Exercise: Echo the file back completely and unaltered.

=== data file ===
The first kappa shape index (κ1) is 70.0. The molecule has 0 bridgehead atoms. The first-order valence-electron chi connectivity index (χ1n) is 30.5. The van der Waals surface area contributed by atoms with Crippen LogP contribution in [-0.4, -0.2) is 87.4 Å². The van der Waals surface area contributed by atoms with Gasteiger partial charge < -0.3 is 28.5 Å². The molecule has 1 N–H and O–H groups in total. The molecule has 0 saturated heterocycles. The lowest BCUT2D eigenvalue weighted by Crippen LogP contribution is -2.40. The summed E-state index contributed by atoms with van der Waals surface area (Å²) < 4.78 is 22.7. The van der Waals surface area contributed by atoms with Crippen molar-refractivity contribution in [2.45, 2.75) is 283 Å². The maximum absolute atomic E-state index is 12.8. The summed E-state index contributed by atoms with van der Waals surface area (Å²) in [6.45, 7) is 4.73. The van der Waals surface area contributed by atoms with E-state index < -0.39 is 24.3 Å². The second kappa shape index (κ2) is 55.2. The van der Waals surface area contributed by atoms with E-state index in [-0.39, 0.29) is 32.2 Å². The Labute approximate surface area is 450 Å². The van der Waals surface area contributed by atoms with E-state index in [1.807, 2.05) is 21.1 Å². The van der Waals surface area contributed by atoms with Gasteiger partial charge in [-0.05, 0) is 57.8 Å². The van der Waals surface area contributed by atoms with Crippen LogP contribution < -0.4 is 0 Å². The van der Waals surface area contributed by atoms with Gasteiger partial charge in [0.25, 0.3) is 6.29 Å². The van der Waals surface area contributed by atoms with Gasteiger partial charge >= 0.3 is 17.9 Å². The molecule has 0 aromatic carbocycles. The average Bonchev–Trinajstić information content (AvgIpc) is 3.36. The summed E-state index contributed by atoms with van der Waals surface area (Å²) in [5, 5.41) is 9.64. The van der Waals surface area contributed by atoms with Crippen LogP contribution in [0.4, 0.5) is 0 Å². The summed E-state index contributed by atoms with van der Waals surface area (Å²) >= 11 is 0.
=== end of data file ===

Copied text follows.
The first kappa shape index (κ1) is 70.0. The molecule has 0 bridgehead atoms. The first-order valence-electron chi connectivity index (χ1n) is 30.5. The van der Waals surface area contributed by atoms with Crippen LogP contribution in [-0.4, -0.2) is 87.4 Å². The van der Waals surface area contributed by atoms with Gasteiger partial charge < -0.3 is 28.5 Å². The molecule has 1 N–H and O–H groups in total. The molecule has 0 saturated heterocycles. The lowest BCUT2D eigenvalue weighted by Crippen LogP contribution is -2.40. The summed E-state index contributed by atoms with van der Waals surface area (Å²) < 4.78 is 22.7. The van der Waals surface area contributed by atoms with Crippen molar-refractivity contribution in [2.45, 2.75) is 283 Å². The maximum absolute atomic E-state index is 12.8. The summed E-state index contributed by atoms with van der Waals surface area (Å²) in [6.45, 7) is 4.73. The van der Waals surface area contributed by atoms with E-state index < -0.39 is 24.3 Å². The second kappa shape index (κ2) is 55.2. The van der Waals surface area contributed by atoms with E-state index in [-0.39, 0.29) is 32.2 Å². The Labute approximate surface area is 450 Å². The van der Waals surface area contributed by atoms with E-state index in [1.807, 2.05) is 21.1 Å². The van der Waals surface area contributed by atoms with Gasteiger partial charge in [-0.05, 0) is 57.8 Å². The van der Waals surface area contributed by atoms with Crippen LogP contribution < -0.4 is 0 Å². The van der Waals surface area contributed by atoms with Gasteiger partial charge in [0.25, 0.3) is 6.29 Å². The van der Waals surface area contributed by atoms with Gasteiger partial charge >= 0.3 is 17.9 Å². The molecule has 0 aromatic carbocycles. The average Bonchev–Trinajstić information content (AvgIpc) is 3.36. The summed E-state index contributed by atoms with van der Waals surface area (Å²) in [5, 5.41) is 9.64. The van der Waals surface area contributed by atoms with Crippen LogP contribution in [0.4, 0.5) is 0 Å². The summed E-state index contributed by atoms with van der Waals surface area (Å²) >= 11 is 0.